Wall mural of a warrior and birds painted in a kiva at the proto-historic village of Kuaua
Detail from a wall mural found at Kuaua
The foundations of the pueblo at Kuaua as they looked in 1940
The ruins of Kuaua in 1940

Kuaua was a Tiwa-speaking pueblo, most likely speaking what is now recognized as Southern Tiwa, like today's Sandia and Isleta pueblos. History notes Kuaua as being a place where Francisco de Coronado and his men stopped for several months over the winter of 1540-41 to loot the pueblo's food stores and ravage their agricultural fields before moving on to Cicuye. Then Coronado came back in the winter of 1541-42 and did it again.

First settled around 1325, Kuaua was prosperous for many years. Excavations showed the village expanded from south to north over 200 years. There were six kivas found in the pueblo, some round and some square. The most remarkable one was a square one that revealed a set of wall murals, one painted over another. 14 of them have been restored and now adorn the walls of the Coronado State Historic Site Visitor Center.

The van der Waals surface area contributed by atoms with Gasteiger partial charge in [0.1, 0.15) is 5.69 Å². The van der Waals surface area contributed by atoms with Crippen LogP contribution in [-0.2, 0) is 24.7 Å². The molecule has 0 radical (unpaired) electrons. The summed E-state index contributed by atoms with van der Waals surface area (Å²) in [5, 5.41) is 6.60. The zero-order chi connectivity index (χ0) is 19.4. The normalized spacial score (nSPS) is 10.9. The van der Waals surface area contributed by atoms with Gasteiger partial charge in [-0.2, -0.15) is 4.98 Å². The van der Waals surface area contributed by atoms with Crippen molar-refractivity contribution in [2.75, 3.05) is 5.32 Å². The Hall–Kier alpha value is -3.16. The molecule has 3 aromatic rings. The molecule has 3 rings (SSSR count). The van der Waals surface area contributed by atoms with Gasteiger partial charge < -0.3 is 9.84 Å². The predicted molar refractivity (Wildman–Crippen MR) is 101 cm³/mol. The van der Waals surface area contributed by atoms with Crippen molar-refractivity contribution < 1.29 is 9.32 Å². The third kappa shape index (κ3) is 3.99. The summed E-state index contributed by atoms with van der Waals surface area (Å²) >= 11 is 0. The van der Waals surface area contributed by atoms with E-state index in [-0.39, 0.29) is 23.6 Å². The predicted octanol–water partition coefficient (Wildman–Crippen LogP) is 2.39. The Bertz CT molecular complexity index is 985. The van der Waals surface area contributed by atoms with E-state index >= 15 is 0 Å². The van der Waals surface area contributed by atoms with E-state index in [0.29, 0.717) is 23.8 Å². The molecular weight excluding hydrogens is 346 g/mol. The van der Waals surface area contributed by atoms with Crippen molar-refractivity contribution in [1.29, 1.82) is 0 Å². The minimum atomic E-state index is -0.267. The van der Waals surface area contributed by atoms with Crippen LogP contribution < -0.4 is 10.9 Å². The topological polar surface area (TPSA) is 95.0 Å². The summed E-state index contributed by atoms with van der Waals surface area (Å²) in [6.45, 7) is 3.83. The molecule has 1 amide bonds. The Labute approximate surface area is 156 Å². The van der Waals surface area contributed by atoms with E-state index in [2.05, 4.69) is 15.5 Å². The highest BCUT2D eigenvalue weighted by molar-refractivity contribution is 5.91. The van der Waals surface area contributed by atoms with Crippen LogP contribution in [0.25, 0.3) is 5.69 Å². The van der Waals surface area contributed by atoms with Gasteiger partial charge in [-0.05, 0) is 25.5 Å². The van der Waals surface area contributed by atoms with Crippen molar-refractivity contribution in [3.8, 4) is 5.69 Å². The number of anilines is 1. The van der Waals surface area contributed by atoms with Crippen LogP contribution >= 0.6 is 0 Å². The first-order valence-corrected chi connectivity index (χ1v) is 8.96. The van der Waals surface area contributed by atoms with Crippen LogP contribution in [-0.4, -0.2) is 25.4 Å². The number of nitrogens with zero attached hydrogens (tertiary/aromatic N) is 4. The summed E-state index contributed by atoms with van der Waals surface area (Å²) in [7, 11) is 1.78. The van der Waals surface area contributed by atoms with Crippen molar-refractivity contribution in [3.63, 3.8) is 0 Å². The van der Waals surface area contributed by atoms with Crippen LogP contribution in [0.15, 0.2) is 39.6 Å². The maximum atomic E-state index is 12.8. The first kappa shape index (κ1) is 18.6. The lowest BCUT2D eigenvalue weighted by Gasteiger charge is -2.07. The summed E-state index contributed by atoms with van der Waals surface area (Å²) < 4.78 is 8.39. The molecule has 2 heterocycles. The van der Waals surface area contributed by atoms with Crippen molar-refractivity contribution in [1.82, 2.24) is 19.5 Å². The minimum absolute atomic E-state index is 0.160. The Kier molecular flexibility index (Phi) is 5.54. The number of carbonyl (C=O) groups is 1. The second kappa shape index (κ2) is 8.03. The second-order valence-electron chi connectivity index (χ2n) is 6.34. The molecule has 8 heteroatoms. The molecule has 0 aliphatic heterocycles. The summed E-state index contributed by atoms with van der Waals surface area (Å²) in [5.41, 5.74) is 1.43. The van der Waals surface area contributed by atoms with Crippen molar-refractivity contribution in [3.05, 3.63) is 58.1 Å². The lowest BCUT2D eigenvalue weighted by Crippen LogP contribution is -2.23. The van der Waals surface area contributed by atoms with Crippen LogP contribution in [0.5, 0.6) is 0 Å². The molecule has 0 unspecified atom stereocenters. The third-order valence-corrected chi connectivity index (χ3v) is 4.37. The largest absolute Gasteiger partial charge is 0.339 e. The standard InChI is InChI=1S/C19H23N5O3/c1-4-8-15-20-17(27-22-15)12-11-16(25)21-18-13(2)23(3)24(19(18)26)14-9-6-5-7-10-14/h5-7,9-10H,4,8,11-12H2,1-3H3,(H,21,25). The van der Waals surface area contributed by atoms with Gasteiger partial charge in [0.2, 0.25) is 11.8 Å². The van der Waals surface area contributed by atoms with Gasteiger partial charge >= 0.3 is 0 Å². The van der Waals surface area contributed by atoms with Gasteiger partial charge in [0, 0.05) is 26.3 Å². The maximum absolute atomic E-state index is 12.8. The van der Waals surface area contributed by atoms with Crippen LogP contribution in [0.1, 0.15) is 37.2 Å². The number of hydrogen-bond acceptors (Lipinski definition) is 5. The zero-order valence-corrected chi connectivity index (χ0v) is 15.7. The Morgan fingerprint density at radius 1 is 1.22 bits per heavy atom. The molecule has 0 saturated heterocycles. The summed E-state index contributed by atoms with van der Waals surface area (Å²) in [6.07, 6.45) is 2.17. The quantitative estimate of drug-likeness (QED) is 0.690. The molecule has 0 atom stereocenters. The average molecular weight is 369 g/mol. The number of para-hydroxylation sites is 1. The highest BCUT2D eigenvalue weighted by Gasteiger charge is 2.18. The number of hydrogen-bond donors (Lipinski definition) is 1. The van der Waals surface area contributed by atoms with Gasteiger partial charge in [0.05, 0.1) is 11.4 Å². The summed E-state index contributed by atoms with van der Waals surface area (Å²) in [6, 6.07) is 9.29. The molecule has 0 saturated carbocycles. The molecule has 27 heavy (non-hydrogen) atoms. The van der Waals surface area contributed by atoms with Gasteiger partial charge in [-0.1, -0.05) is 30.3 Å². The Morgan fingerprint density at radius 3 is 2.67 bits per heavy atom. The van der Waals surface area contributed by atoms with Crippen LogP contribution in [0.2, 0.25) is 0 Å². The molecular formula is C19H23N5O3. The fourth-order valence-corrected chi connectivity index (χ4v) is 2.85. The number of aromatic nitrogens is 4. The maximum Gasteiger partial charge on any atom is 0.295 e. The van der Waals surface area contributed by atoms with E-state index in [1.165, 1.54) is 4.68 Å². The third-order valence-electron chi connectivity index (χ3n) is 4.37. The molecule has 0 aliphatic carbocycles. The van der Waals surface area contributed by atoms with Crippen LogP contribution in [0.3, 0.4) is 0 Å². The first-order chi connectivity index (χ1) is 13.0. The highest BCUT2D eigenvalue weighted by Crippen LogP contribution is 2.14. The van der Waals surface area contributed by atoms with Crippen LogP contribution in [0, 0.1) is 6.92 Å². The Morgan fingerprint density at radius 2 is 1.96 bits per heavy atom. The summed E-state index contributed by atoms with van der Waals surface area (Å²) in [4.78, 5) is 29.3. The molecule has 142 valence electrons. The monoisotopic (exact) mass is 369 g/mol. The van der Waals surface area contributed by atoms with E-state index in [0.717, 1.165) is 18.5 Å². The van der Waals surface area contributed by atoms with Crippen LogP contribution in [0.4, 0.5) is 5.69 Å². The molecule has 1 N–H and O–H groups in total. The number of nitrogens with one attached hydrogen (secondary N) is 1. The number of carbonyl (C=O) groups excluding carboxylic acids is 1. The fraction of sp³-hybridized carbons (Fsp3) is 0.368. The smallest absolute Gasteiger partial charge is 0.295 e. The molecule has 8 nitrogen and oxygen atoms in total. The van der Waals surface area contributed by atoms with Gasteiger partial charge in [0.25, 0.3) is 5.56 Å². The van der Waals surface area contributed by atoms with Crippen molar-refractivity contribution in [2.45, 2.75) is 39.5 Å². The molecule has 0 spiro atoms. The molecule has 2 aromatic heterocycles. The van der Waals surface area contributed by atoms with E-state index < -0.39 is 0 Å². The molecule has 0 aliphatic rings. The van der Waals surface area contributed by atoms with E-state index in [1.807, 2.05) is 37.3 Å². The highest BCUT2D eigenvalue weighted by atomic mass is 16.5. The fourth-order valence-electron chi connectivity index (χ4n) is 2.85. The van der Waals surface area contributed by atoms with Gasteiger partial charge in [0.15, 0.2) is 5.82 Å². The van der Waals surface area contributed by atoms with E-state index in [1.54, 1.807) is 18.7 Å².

There are some who say that second visit of Coronado was enough to finish the village but it was the diseases set loose among the people that did that. When Coronado first arrived in the area there were 13 Tiwa-speaking villages recorded in the Rio Grande Valley. Coronado fought the Tiguez War against all of them in the winter of 1540-1541. When Don Juan de Onate came through 50 years later there were only 2 villages left that were occupied year round.

Sites of the Ancients and approximate dates of occupation: